Econ is the most frugal setting, but during the cold snap of my test week, I found that it reduced the heater function to nearly nothing. Switching to Normal restores normal climate function, and also makes the car much quicker off the line when you press the accelerator. Sport mode gives another boost to acceleration, but seems unnecessary otherwise.
My real adventure and educational experience was in getting the car charged up. My first day, I was surprised to drive my 30 miles to work and see the range drop from 59 to just 48. I had recovered a lot of the electricity because I was in terrible stop-and-go traffic. Secret: EVs do exceptionally well in these conditions, because speeds are low and there is plenty of opportunity to recharge the battery with regenerative braking.
With this success, I figured I was safe to take the trip back without a recharge. However, by the time I got close to home that Tuesday evening, the instruments were displaying a worrisome 11-mile range and a Low Battery warning light came on as I approached my house.
To avoid stress, on Wednesday, I went looking for a charging station near my office. I had used one before that was a 20-minute walk away, but it was a Blink Network site and I only had a ChargePoint card from the press fleet. So, I went to the nearest ChargePoint station — more than a mile away — and found that I couldn’t use it. It was on a major software company’s campus, and it was reserved.
However, I made a call to ChargePoint and was able to get connected — but I had to use the personal ChargePoint account I had set up months ago. I enjoyed a vigorous 35-minute walk back to the office, but I’d hate to have to do that every day. I got a ride to pick up the car later.
The following day, I decided to try using the ChargePoint chargers right across the street from my office. Although they were in front of a well-known video rental company, I thought that maybe the wizards at ChargePoint could open them up for me the way they had on Wednesday. The polite woman on the other side of the line did her best, but it was a no go. I then decided to try the Blink Network station again, hoping for a miracle.
I got my miracle. When I called Blink, Dustin told me that they have a Guest User plan. So, in five minutes, my hungry Fit was charging up. One more day was taken care of, and I got my nice 20-minute walk back to work.
I was beginning to feel like I had it together. I was much more relaxed having the security of a full charge morning and night. So, I drove in Normal instead of Econ mode and enjoyed the warmth and responsiveness that the Fit offers. That’s when I realized how much I enjoyed the car. The Fit is absolutely stable and feels light and taut, although my driving was not on exciting roads. The motor’s torque pulls you forward nicely, and the expansive glass greenhouse and long dash make it feel spacious. The silvery panels and light gray plastic (none of it padded) helped, too. I was able to play the audio system without any apparent impact on my electricity budget.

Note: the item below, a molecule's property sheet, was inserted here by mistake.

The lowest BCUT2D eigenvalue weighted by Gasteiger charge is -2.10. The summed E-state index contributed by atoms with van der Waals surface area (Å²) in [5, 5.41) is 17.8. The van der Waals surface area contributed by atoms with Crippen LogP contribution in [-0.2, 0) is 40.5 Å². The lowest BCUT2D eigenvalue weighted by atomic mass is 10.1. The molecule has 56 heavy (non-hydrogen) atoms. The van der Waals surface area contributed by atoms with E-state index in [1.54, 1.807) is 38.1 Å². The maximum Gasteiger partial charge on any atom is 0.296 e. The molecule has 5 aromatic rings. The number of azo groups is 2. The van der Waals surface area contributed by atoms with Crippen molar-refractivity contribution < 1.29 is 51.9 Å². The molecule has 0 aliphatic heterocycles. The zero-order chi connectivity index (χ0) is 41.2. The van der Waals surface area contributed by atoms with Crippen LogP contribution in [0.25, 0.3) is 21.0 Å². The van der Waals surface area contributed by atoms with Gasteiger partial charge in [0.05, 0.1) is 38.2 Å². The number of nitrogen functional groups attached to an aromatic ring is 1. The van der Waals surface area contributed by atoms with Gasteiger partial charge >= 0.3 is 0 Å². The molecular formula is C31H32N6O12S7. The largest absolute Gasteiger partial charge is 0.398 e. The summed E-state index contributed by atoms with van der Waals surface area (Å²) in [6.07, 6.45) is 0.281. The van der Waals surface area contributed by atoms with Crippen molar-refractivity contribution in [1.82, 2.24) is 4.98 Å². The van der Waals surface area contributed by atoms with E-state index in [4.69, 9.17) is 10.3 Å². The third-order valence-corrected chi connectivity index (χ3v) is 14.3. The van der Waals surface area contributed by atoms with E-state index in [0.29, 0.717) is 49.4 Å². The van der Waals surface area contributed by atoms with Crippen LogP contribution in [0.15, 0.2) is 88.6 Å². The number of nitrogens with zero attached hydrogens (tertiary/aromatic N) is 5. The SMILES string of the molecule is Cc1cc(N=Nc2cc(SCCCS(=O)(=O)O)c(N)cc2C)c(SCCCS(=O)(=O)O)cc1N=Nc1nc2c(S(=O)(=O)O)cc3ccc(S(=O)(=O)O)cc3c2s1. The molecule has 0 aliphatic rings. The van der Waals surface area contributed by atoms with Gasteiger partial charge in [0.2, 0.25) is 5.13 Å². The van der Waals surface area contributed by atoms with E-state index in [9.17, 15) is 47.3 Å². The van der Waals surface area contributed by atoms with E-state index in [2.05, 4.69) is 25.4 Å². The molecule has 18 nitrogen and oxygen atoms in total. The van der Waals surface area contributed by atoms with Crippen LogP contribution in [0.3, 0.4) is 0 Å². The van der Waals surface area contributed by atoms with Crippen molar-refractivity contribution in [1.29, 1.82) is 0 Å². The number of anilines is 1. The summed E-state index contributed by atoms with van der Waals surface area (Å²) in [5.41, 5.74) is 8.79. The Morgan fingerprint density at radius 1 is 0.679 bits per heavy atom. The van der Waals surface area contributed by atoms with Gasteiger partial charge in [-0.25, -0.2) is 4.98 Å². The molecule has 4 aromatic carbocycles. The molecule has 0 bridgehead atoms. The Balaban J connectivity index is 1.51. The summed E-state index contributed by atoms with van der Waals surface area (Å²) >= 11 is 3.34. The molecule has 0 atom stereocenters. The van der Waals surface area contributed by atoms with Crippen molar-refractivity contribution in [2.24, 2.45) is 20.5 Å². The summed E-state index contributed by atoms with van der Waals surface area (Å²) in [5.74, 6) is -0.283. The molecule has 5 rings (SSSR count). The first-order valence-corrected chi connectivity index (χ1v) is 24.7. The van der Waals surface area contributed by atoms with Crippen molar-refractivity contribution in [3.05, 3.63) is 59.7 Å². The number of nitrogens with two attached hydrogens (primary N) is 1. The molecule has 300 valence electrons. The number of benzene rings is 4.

Charge companies keep in touch with you. I received text messages from ChargePoint telling me when the car was full — and also when I removed the charger from the car (in case it was someone else!). Blink Network sent me emails with the same contents. After my experience with them, I signed up for a free membership, so I’ll be ready when the next electric test car comes along.
The bottom line is, if you are willing to put up with the obvious issues of range and price, an EV may be for you — and the Honda is nice to drive and handy to use, with its hatchback. If I owned one, I would be sure there was a charger at my workplace and install one in my garage. I would also be sure to have a reliable second car that burns petrol available for longer trips.
There are other options. Besides the several EVs on the market, there are plug-in hybrids, which allow you limited all-electric driving and then switch to efficient hybrid operation. The Toyota Prius Plug-In and Ford C-Max Energi are good examples. Another choice is the Chevrolet Volt, which is an electric car with a built-in gasoline engine that’s used only as a generator to charge the battery for extended range.
These cars eliminate the range issues, but are still more expensive than comparable gasoline vehicles. They are even more expensive than their regular hybrid versions. And, they still use some gas.
The electric-only range for plug-in hybrids varies from about 13 miles for the Prius to 21 for the C-Max and 38 for the Volt. These models, like the current EVs and standard hybrids, are all interim steps that will eventually lead to what we really want — electric vehicles with a useful range, quick and convenient charging, and an affordable price.